“I’m not pointing fingers,” Ms. Throne-Holst said. “But it had been my hope from the beginning that we weren’t going to opt in.”

Ms. Throne-Holst added the 5 percent interest rate was a concern, as was the new financial terrain created by the 2-percent tax levy cap. The cap, Ms. Throne-Holst said, makes it harder for the town to opt out of the state’s borrowing plan.

The decision to opt in was made before the state imposed the tax levy cap, Ms. Wright said. Now, she said, the amortization could possibly send the town over the 2 percent cap, and a public hearing and resolution would be required for the town to decide to pierce the cap. “Once you’ve done this, it’s hard to get out of it,” Ms. Wright said.

The plan, said Councilman Jim Malone, a Conservative Party member, was a way to mitigate the “hefty impact” of the early retirement incentive that allowed the town to borrow from the state. “It was a one-time thing,” he said. “It’s not the answer, or a long-term solution. It was a bridge to help us get through this.”

In East Hampton, Budget Officer Len Bernard said the town offset approximately $300,000 in retirement costs in 2011 as a means of creating a cash flow to help ease a difficult transition from a financial crisis the municipality faced from 2005 to 2009. “It won’t happen again,” Mr. Bernard said, adding that the town planned to pay back the funds by the end of 2012.

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Southampton Republicans don't like fiscal sanity. After years of sloppy accounting that plunged us into deficits, after keeping an expensive and redundant department on life support, after driving out the one Comptroller who fixed some things, now they saddle us with 5% interest when we could borrow elsewhere for less than 3%. Smart, huh?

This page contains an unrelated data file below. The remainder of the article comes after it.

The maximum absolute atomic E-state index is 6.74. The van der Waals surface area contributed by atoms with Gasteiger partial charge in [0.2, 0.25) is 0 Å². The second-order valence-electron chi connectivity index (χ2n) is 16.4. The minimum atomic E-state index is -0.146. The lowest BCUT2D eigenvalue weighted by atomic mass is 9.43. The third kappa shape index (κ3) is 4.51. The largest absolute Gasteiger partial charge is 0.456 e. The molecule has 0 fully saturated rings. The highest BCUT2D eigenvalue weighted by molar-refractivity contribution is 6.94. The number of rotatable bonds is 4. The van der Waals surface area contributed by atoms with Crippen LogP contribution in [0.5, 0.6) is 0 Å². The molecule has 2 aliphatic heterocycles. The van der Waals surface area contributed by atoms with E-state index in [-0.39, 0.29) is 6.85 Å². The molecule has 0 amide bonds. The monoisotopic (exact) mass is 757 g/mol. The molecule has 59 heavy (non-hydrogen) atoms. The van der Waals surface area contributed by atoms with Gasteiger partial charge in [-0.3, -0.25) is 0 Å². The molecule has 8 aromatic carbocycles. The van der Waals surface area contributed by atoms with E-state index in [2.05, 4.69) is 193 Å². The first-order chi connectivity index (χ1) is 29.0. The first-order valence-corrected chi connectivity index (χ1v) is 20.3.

And they don't want to stop the madness, either. Exploiting the unaccountable absence of his Republican colleague, Christine Scalera, Councilman Chris ...more
By fidelis (199), westhampton beach on Mar 1, 12 5:14 AM
You just started a post with "Southampton Republicans don't like fiscal sanity". Do you actually expect us to read anything else after that? Young man, there is no single party in any government body that has a lock on fiscal insanity. Stop it.
By Toucan Sam (7), Southampton on Mar 1, 12 6:05 AM
1 member liked this comment
Governments don't survive without borrowing - which is unreal considering the amount of funds they confiscate illegally. There isn't anything left to borrow from, so their own pension fund is all that is left. Funny thing is the pension fund is borrowing money for itself, so when the hacks borrow money from the pension fund, that money was already borrowed. So as you can see, its all a bunch of nonsense and in fact, there isn't any money in reality. It is all on paper. And it is no shocker ...more
By Toucan Sam (7), Southampton on Mar 1, 12 6:10 AM
2 members liked this comment
Sounds like I heard that before,"I was for it before I was against it"and that coming from The Money Man Jim and the other book end Chris,,,
By Etians rd (543), Southampton on Mar 1, 12 10:40 AM
Mortgage backed securities weren't sustainable either.

Buy a 401k.

Oh, wait, Lloyd Blankfein owns those too...
By Mr. Z (11847), North Sea on Mar 1, 12 9:36 PM
Chasing their tail.
By Krispy (5), Southampton on Mar 2, 12 7:08 PM